This article was originally distributed via PRWeb. PRWeb, WorldNow and this Site make no warranties or representations in connection therewith.
SOURCE: PR Management Inc.
New reports indicate that the wealth of a student dramatically impacts their academic success, as schools in impoverished areas fail to meet national standards. As a leader in college preparation, York Prep responds to this epidemic with possible solutions.
New York, NY (PRWEB) October 08, 2012
While it has largely been accepted by society that the wealth of an individual determines their level of education, new statistics highlight the need for improvement among America’s public schools. A recent Huffington Post article reveals “Poverty among children in America is shamefully high. According to a UNICEF report, U.S. child poverty rate is 23.1 percent—higher than any other economically advanced nation except Romania.” This rate of poverty is directly connected to a decline in the national standard of education. Realizing this truth, York Prep encourages all disadvantaged students to continue to strive for higher education, but also recognizes that many school districts need to address this growing problem.
According to the article, “Nearly 60,000, or three-quarters of the nation's schools reported not being in good condition as they needed ‘repairs, renovations, or modernization. Not surprisingly, most schools in bad condition are in cities where at least 70 percent of students are below the poverty line’.” The article reveals that this pattern continues to grow as school budgets are connected to property taxes; this means that those in affluent neighborhoods receive greater funding. York Prep realizes that these obstacles are often insurmountable for disadvantaged students. York Prep Headmaster Ronald Stewart has witnessed this pattern in college preparation trends, including SAT results. He states, “Generally, the higher the parental income, the higher the child's SAT scores.”
While the article acknowledges that governments need to supply schools with adequate budgets and stronger initiatives should be placed to suppress rising drop-out rates, it also notes that correcting the problem of poor education is one that requires massive effort. In agreement, Stewart suggests, “To break that cycle requires a colossal effort. It requires summer programs, a time when disadvantaged children fall behind their more affluent peers. It requires more even funding of schools based on state-wide norms, rather than based on the wealth of the local school district. And it requires a real commitment by political powers, acknowledging that education is a universal right for all students. There has to be a plan to change the generational repetition of poor academics.”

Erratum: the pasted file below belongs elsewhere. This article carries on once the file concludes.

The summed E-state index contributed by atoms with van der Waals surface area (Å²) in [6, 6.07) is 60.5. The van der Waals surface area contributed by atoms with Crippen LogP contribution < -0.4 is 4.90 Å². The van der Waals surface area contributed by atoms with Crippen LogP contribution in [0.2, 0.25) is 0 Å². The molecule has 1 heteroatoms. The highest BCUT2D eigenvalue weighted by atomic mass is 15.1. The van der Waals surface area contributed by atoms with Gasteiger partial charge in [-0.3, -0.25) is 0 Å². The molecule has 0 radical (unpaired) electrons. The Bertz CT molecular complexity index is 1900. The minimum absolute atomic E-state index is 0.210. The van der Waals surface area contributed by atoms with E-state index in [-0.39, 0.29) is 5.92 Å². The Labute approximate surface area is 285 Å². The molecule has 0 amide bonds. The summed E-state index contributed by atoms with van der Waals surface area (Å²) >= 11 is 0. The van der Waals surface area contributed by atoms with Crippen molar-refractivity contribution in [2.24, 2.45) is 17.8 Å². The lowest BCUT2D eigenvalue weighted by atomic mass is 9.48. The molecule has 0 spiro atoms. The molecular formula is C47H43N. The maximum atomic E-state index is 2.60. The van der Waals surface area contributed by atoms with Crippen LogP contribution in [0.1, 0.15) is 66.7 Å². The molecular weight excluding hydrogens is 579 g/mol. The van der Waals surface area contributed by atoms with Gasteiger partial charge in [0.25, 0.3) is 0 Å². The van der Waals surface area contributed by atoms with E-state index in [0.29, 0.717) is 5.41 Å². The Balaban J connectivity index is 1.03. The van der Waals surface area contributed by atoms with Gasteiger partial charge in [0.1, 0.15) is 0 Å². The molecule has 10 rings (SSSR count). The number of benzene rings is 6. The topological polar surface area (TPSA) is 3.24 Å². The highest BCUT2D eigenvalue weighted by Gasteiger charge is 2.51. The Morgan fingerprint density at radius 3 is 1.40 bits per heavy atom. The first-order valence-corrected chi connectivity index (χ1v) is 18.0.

Having helped many students achieve their goals, York Prep notes that while there may be many obstacles that prevent an individual from learning, it is important to keep education in focus. Stewart concludes, “The unfortunate truth is that poverty is usually, but not always, an indicator of educational deficits. That is why we should laud those students who are able to break this cycle and achieve from disadvantaged backgrounds.”
York Prep is a private school that was opened by Ronald and Jayme Stewart, who are currently the Headmaster and College Counselor of the school, respectively. With 350 enrolled students, York Prep offers a wide range of courses and schedules curriculum according to the strengths of individual students, thus creating a unique learning environment. With students in grades six through 12, York Prep is dedicated to assisting families in preparing for college while helping students build their academic skills.
To learn more about York Prep, visit yorkprep.org.
For the original version on PRWeb visit: http://www.prweb.com/releases/prweb2012/10/prweb9984593.htm